receive their salaries and fees from the effects condemned by
The Officers of the Customs are empowered to break open and enter
houses, without the authority of any Civil Magistrate, founded on
The Judges of Courts of Common Law have been made entirely dependent
on one part of the Legislature for their salaries, as well as for the
duration of their commissions.
Counsellors, holding their commissions during pleasure, exercise
Humble and reasonable Petitions from the Representatives of the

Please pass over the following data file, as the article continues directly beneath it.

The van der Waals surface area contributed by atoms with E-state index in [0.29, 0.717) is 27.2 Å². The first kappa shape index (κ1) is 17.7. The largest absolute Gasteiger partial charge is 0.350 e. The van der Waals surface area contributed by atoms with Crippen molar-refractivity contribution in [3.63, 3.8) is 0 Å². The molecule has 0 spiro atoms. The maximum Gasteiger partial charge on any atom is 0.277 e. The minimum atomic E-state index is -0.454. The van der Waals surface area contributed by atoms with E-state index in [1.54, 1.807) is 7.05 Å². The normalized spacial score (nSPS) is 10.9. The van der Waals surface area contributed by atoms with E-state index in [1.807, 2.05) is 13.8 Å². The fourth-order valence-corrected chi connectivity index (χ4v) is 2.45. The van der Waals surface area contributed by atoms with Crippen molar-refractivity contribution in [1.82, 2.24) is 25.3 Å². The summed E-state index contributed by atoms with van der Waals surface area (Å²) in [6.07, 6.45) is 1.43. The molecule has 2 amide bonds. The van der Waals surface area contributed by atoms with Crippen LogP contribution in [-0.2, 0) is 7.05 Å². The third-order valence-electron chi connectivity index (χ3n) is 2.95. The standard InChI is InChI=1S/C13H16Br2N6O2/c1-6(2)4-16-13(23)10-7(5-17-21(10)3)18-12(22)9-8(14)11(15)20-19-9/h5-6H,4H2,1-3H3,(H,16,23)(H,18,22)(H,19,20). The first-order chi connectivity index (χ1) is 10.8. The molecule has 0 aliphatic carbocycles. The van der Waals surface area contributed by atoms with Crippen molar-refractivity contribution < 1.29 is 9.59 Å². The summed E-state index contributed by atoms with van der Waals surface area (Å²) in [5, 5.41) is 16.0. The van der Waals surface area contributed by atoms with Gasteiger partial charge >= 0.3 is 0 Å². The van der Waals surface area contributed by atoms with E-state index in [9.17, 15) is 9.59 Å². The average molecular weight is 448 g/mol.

People, have been fruitless.
The Agents of the People have been discountenanced, and Governours
have been instructed to prevent the payment of their salaries.
Assemblies have been repeatedly and injuriously dissolved.
Commerce has been burthened with many useless and oppressive
By several Acts of
Reasons for Attention
State why the aforementioned grievances are important enough to warrant an address to the monarchy.